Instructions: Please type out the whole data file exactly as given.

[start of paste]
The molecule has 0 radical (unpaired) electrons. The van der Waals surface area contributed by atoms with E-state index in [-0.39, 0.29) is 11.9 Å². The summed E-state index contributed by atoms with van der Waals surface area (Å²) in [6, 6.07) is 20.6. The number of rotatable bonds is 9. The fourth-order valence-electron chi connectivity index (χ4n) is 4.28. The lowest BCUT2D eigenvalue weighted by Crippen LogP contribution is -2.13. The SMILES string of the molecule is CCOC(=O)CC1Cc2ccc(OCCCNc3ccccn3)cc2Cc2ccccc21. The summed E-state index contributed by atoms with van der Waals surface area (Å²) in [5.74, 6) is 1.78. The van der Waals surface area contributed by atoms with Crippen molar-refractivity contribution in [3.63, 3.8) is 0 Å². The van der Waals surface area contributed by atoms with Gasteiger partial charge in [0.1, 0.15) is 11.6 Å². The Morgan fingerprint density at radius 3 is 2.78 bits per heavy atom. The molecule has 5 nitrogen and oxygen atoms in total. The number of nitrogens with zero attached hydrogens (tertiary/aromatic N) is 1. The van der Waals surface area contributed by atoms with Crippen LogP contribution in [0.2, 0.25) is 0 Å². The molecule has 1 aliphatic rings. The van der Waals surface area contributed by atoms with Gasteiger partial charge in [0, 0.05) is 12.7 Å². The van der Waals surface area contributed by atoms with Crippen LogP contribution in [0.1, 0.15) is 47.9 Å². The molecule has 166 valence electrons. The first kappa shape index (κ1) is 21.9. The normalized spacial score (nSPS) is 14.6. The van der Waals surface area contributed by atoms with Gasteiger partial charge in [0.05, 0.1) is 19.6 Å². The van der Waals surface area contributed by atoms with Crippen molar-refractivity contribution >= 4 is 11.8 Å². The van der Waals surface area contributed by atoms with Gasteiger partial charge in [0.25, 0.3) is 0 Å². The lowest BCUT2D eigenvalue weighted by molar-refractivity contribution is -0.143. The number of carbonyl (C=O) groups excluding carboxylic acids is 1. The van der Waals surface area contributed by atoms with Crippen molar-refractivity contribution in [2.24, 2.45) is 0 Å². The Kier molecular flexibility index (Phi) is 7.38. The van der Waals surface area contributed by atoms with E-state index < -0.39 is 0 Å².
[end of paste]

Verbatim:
The molecule has 0 radical (unpaired) electrons. The van der Waals surface area contributed by atoms with E-state index in [-0.39, 0.29) is 11.9 Å². The summed E-state index contributed by atoms with van der Waals surface area (Å²) in [6, 6.07) is 20.6. The number of rotatable bonds is 9. The fourth-order valence-electron chi connectivity index (χ4n) is 4.28. The lowest BCUT2D eigenvalue weighted by Crippen LogP contribution is -2.13. The SMILES string of the molecule is CCOC(=O)CC1Cc2ccc(OCCCNc3ccccn3)cc2Cc2ccccc21. The summed E-state index contributed by atoms with van der Waals surface area (Å²) in [5.74, 6) is 1.78. The van der Waals surface area contributed by atoms with Crippen molar-refractivity contribution in [3.63, 3.8) is 0 Å². The van der Waals surface area contributed by atoms with Gasteiger partial charge in [0.1, 0.15) is 11.6 Å². The Morgan fingerprint density at radius 3 is 2.78 bits per heavy atom. The molecule has 5 nitrogen and oxygen atoms in total. The number of nitrogens with zero attached hydrogens (tertiary/aromatic N) is 1. The van der Waals surface area contributed by atoms with Crippen LogP contribution in [0.2, 0.25) is 0 Å². The molecule has 1 aliphatic rings. The van der Waals surface area contributed by atoms with Gasteiger partial charge in [0, 0.05) is 12.7 Å². The van der Waals surface area contributed by atoms with Crippen LogP contribution in [0.1, 0.15) is 47.9 Å². The molecule has 166 valence electrons. The first kappa shape index (κ1) is 21.9. The normalized spacial score (nSPS) is 14.6. The van der Waals surface area contributed by atoms with Gasteiger partial charge in [0.05, 0.1) is 19.6 Å². The van der Waals surface area contributed by atoms with Crippen molar-refractivity contribution >= 4 is 11.8 Å². The van der Waals surface area contributed by atoms with Gasteiger partial charge in [0.25, 0.3) is 0 Å². The lowest BCUT2D eigenvalue weighted by molar-refractivity contribution is -0.143. The number of carbonyl (C=O) groups excluding carboxylic acids is 1. The van der Waals surface area contributed by atoms with Crippen molar-refractivity contribution in [2.24, 2.45) is 0 Å². The Kier molecular flexibility index (Phi) is 7.38. The van der Waals surface area contributed by atoms with E-state index < -0.39 is 0 Å².